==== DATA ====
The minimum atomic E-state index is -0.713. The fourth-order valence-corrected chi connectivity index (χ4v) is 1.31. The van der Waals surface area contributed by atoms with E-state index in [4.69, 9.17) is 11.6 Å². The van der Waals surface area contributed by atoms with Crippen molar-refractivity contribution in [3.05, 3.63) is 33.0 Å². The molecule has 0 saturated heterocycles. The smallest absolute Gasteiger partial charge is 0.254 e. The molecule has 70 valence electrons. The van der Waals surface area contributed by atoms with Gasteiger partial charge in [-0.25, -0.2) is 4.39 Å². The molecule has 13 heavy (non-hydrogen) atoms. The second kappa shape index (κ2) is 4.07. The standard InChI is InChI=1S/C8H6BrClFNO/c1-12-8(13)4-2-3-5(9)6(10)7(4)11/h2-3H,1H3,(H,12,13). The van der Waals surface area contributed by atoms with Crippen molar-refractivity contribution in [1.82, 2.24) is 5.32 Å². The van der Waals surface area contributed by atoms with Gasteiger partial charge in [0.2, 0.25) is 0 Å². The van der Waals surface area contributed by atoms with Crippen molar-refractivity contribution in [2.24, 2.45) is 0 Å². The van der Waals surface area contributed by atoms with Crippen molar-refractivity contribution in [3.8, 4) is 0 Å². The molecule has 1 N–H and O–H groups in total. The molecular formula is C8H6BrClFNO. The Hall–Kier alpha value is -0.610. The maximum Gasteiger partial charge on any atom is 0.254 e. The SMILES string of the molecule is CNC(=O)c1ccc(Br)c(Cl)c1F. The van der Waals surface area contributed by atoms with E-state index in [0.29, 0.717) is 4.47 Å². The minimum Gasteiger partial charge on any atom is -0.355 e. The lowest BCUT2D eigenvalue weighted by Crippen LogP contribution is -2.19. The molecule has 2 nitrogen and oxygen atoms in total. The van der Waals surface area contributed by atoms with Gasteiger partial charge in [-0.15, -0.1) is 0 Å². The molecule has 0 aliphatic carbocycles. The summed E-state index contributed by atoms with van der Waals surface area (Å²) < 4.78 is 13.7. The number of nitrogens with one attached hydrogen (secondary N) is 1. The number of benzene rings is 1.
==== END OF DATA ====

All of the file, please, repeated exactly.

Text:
The minimum atomic E-state index is -0.713. The fourth-order valence-corrected chi connectivity index (χ4v) is 1.31. The van der Waals surface area contributed by atoms with E-state index in [4.69, 9.17) is 11.6 Å². The van der Waals surface area contributed by atoms with Crippen molar-refractivity contribution in [3.05, 3.63) is 33.0 Å². The molecule has 0 saturated heterocycles. The smallest absolute Gasteiger partial charge is 0.254 e. The molecule has 70 valence electrons. The van der Waals surface area contributed by atoms with Gasteiger partial charge in [-0.25, -0.2) is 4.39 Å². The molecule has 13 heavy (non-hydrogen) atoms. The second kappa shape index (κ2) is 4.07. The standard InChI is InChI=1S/C8H6BrClFNO/c1-12-8(13)4-2-3-5(9)6(10)7(4)11/h2-3H,1H3,(H,12,13). The van der Waals surface area contributed by atoms with Crippen molar-refractivity contribution in [1.82, 2.24) is 5.32 Å². The van der Waals surface area contributed by atoms with Gasteiger partial charge in [0.2, 0.25) is 0 Å². The van der Waals surface area contributed by atoms with Crippen molar-refractivity contribution in [2.24, 2.45) is 0 Å². The van der Waals surface area contributed by atoms with Crippen molar-refractivity contribution in [3.8, 4) is 0 Å². The molecule has 1 N–H and O–H groups in total. The molecular formula is C8H6BrClFNO. The Hall–Kier alpha value is -0.610. The maximum Gasteiger partial charge on any atom is 0.254 e. The SMILES string of the molecule is CNC(=O)c1ccc(Br)c(Cl)c1F. The van der Waals surface area contributed by atoms with E-state index in [0.29, 0.717) is 4.47 Å². The minimum Gasteiger partial charge on any atom is -0.355 e. The lowest BCUT2D eigenvalue weighted by Crippen LogP contribution is -2.19. The molecule has 2 nitrogen and oxygen atoms in total. The van der Waals surface area contributed by atoms with Gasteiger partial charge in [-0.15, -0.1) is 0 Å². The molecule has 0 aliphatic carbocycles. The summed E-state index contributed by atoms with van der Waals surface area (Å²) < 4.78 is 13.7. The number of nitrogens with one attached hydrogen (secondary N) is 1. The number of benzene rings is 1.